Given Dewey’s belief that education should balance the needs of the individual and the community, how has progressive education addressed this charge and has it been successful in meeting this goal?

What lessons from the past and present do these schools provide for school reform? How does the history of education provide important insights for contemporary practice?

A Short History of Progressive Education

In the early decades of the nineteenth century, the First Industrial Revolution produced immigration and urbanization of unprecedented proportions followed in due course by enough poverty and oppression to attract social reformers willing to reveal and challenge the evils of American industrial life.

But if the beginning of the nineteenth century brought social problems, its close brought even more. The Second Industrial Revolution centered this time on steam-driven and electrically powered machinery. Factories gave way to huge corporations, under the control of such captains of industry as Andrew Carnegie, John D. Rockefeller and Cornelius Vanderbilt. Immigrant labor, of course, sustained both revolutions.

At the start of the nineteenth century, most immigrants came from the northwestern part of Europe—namely Great Britain, Scandinavia, Germany and the Netherlands. After 1890, an increasingly large proportion came from southern and eastern Europe, and they brought languages and customs dramatically different from those of the previous group. They settled in closely crowded substandard living quarters in urban areas and found work in factories. Thus, by the turn of the century, American cities contained enormous concentrations of both wealth and poverty. Indeed, the gap between rich and poor had never been as great as it was at the close of the nineteenth century. ← 4 | 5 →

The purpose of education has been seen in a variety of ways: religious, utilitarian, civic, and, with Horace Mann in the Common School era, social mobility. The common school had been born in an age of reform, but between 1900 and 1914 a new reform movement, the Progressive Movement, swept the country. Progressive reformers insisted upon government regulation of industry and commerce, as well as the conservation of the nation’s natural resources; moreover, progressive reformers insisted that national, state, and local governments become responsive to the welfare of its citizens rather than to the welfare of corporations. The progressive reformers had a sweeping agenda, including the secret ballot and universal schooling. Just as reformers like Horace Mann in the nineteenth century had looked to schools as a means of addressing social problems, so reformers once again looked to schools as a means of preserving and promoting democracy within the new social order.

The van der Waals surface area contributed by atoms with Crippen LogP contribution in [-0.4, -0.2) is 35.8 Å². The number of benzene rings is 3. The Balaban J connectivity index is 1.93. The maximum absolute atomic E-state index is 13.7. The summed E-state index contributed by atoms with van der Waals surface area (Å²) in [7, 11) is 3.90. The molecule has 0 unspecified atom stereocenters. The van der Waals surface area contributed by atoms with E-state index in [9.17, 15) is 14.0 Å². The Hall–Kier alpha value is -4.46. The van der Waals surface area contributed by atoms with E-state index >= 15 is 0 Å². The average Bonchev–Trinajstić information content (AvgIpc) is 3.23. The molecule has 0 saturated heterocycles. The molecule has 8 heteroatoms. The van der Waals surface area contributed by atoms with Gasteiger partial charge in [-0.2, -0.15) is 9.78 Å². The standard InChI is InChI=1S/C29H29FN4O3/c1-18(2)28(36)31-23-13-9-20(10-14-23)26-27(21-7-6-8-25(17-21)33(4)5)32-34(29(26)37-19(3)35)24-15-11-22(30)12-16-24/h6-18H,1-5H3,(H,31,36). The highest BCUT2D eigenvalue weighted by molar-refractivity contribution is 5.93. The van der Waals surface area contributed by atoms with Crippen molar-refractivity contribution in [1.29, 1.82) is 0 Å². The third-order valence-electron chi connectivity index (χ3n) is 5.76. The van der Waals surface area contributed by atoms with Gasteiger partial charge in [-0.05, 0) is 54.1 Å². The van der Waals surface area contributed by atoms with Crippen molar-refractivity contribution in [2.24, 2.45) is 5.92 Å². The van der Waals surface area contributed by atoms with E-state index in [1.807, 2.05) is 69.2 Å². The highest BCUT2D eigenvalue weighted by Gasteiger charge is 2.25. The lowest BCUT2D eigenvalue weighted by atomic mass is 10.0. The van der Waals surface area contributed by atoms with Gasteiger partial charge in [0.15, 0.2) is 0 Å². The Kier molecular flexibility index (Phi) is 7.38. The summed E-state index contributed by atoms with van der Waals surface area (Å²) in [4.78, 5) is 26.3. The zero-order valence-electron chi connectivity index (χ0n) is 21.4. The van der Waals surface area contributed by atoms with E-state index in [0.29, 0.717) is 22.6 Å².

John Dewey and Progressive Education

An important American philosopher whose influence on education remains strong today, John Dewey (1859–1952), moved to the forefront of these reformers. The list included “Fighting Bob” La Follette, governor of Wisconsin and architect of the “Wisconsin Idea,” which harnessed the expertise of university professors to the mechanics of state government; settlement workers, like Jane Addams and Lillian Wald; and municipal reformers and labor leaders, such as Henry Bruere and John Golden. Thus, progressive education, the movement John Dewey has become associated with, can best be understood, as both historians Lawrence Cremin and Richard Hofstadter remind us, as part of “a broader program of social and political reform called the Progressive Movement.”9

Just as the schools today are undergoing a transformation due in part to rapidly changing technology, altered lifestyles, and new, massive waves of immigrants, it could be argued that the schools at the turn of the century were undergoing a similar transformation in their time. In 1909, for example, 57.8 percent of the children in schools in thirty-seven of our largest cities were foreign born.10 Suddenly, teachers were faced with problems of putative uncleanliness (bathing became part of the school curriculum in certain districts), and they began to teach basic socialization skills. Just how these socialization skills have come to be interpreted, whether malevolently by radical historians or benevolently by liberal and conservative historians, is beyond our concern here. What we consider instead is how Dewey proposed ← 5 | 6 → to shape education to meet these challenges and how his progressive disciples interpreted his ideas so as to alter the course of schooling in this country.

Although born and raised in Vermont, by 1894 John Dewey had become thoroughly enmeshed in the problems of urbanization as a resident of Chicago and chair of the Department of Philosophy, Psychology and Pedagogy at the University of Chicago. Distressed with the abrupt dislocation of families from rural to urban environments, concerned by the loss of traditional ways of understanding the maintenance of civilization, and anxious about the effects unleashed individualism and rampant materialism would have upon a democratic society, Dewey sought answers in pedagogic practice.11

Dewey argued in “My Pedagogic Creed,” “The School and Society,” and “The Child and the Curriculum”12 for a restructuring of schools along the lines of “embryonic communities” and for the creation of a curriculum that would allow for the child’s interests and developmental level while introducing the child to “the point of departure from which the child can trace and follow the progress of mankind in history, getting an insight also into the materials used and the mechanical principles involved.”13